This first version of CSur served as a foundation for the new Csur Project, started in 2002 by Fabrice Parrennes under the direction of Jean Goubault-Larrecq. The new Csur Project is meant to detect cryptographic protocol-related vulnerabilities in "C" source code. It's parses, analyses C source files, then produces List of Horn clauses that can be passed on to tools like SPASS or H1 to detect plausible attacks, or better, to prove formally that the input C program is secure. The basic idea is that Horn clauses can be used to represent both interaction with the network, in Dolev-Yao style, and to describe in-memory pointer aliasing. For example, calls to the write(2) primitive will trigger the generation of a clause of the form knows(M)<=... where M is the message written to the network, ans calls to the read(2) primitive triggers clauses P(X) <= knows(X) where knows is the predicate recognizing all messages known to a Dolev-Yao intruder, and which is axiomatized as in classical Dolev-Yao analysis of cryptographic protocols. On the other hand, points-to analyses (see Andersen and Steensgaard analyses) can also be recast as generating Horn clauses.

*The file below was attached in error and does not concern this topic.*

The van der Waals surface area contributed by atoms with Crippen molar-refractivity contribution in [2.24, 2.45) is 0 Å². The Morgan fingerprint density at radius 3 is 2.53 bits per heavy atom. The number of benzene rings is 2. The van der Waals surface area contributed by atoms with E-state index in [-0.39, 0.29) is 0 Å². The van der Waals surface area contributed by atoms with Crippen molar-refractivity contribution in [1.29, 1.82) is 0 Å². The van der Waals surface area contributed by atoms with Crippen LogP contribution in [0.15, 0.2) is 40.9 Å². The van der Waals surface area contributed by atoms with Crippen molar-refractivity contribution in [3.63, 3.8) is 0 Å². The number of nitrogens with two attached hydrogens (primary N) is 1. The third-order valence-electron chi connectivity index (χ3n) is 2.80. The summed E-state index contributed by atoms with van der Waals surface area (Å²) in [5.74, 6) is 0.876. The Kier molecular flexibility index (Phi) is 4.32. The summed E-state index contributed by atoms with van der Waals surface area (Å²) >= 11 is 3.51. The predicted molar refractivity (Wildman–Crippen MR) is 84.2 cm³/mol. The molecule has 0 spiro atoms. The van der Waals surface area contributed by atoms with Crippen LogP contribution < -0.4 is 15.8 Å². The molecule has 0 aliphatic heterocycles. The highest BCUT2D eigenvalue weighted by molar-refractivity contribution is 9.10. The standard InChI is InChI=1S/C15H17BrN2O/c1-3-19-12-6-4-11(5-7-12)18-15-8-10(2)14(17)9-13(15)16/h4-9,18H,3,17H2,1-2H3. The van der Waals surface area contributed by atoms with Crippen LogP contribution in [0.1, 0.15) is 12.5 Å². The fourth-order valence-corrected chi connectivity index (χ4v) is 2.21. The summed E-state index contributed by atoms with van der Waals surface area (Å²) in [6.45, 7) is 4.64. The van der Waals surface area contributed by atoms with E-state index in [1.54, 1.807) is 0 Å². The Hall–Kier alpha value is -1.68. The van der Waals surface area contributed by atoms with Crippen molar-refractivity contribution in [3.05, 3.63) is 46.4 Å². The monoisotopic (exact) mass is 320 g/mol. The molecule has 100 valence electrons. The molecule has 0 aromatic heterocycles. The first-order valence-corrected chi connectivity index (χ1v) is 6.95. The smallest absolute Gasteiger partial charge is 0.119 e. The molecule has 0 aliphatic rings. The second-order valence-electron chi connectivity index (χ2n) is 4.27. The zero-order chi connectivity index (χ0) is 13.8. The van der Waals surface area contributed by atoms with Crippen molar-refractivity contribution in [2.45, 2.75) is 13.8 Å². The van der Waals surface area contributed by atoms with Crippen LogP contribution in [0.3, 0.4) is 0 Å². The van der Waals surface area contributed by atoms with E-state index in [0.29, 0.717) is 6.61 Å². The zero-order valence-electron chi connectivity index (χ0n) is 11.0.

As an example of what Csur can analyze, see the following piece of C code. This is a working implementation of role A of the Needham-Schroeder public-key protocol, contributed by Julien Olivain and Fabrice Parrennes.

01| #include <openssl/bn.h>
02| #include <openssl/rand.h>
03| #include "needham_type.h"
04| /* [Omitted other #includes] */
06| int main(int argc, char **argv) {
06|   int conn_fd; // The communication socket.
07|   char alice[30]; // A's name
08|   int  alice_port;
09|   char bob[30];   // B's name as seen from A.
10|   int  bob_port;
11|   // Temporaries:
12|   unsigned char nonceA[16];
13|   char temp[1024];
14|   // Messages:
15|   msg_t alice_mess_1; BIGNUM *cipher_1;
16|   msg_t alice_mess_2; BIGNUM *cipher_2;
17|   msg_t alice_mess_3; BIGNUM *cipher_3;
18|   // Keys:
19|   struct nskey_s *alice_key;
20|   struct nskey_s *bob_key;
21|   alice_key = malloc (sizeof(struct nskey_s));
22|   bob_key   = malloc (sizeof(struct nskey_s));
23|   /* [Omitted code] generate A's and B's keys